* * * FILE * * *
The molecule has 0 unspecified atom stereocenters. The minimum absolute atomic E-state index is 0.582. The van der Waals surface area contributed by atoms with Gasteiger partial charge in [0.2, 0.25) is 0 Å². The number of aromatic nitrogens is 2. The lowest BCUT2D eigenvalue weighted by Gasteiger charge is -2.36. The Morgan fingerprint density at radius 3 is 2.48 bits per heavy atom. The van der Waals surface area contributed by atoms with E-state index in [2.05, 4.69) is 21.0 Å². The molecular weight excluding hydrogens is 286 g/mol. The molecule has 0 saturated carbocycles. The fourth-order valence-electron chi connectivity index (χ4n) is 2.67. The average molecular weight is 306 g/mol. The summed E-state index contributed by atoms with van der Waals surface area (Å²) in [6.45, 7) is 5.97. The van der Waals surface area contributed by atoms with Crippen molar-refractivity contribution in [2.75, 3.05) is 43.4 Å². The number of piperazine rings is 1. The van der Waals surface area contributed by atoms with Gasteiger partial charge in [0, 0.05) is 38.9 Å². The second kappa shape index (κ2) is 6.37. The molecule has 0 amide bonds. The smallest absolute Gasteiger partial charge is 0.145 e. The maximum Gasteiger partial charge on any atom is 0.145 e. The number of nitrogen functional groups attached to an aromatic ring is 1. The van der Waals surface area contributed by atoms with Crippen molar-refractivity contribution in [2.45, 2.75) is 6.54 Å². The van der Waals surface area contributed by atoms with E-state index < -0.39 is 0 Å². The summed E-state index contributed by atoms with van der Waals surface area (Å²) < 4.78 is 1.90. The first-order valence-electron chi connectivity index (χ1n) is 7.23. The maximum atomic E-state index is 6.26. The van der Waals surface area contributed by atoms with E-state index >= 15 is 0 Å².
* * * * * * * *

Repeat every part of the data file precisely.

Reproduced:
The molecule has 0 unspecified atom stereocenters. The minimum absolute atomic E-state index is 0.582. The van der Waals surface area contributed by atoms with Gasteiger partial charge in [0.2, 0.25) is 0 Å². The number of aromatic nitrogens is 2. The lowest BCUT2D eigenvalue weighted by Gasteiger charge is -2.36. The Morgan fingerprint density at radius 3 is 2.48 bits per heavy atom. The van der Waals surface area contributed by atoms with E-state index in [2.05, 4.69) is 21.0 Å². The molecular weight excluding hydrogens is 286 g/mol. The molecule has 0 saturated carbocycles. The fourth-order valence-electron chi connectivity index (χ4n) is 2.67. The average molecular weight is 306 g/mol. The summed E-state index contributed by atoms with van der Waals surface area (Å²) in [6.45, 7) is 5.97. The van der Waals surface area contributed by atoms with Crippen molar-refractivity contribution in [2.75, 3.05) is 43.4 Å². The number of piperazine rings is 1. The van der Waals surface area contributed by atoms with Gasteiger partial charge in [0, 0.05) is 38.9 Å². The second kappa shape index (κ2) is 6.37. The molecule has 0 amide bonds. The smallest absolute Gasteiger partial charge is 0.145 e. The maximum Gasteiger partial charge on any atom is 0.145 e. The number of nitrogen functional groups attached to an aromatic ring is 1. The van der Waals surface area contributed by atoms with Crippen molar-refractivity contribution in [2.45, 2.75) is 6.54 Å². The van der Waals surface area contributed by atoms with E-state index < -0.39 is 0 Å². The summed E-state index contributed by atoms with van der Waals surface area (Å²) < 4.78 is 1.90. The first-order valence-electron chi connectivity index (χ1n) is 7.23. The maximum atomic E-state index is 6.26. The van der Waals surface area contributed by atoms with E-state index >= 15 is 0 Å².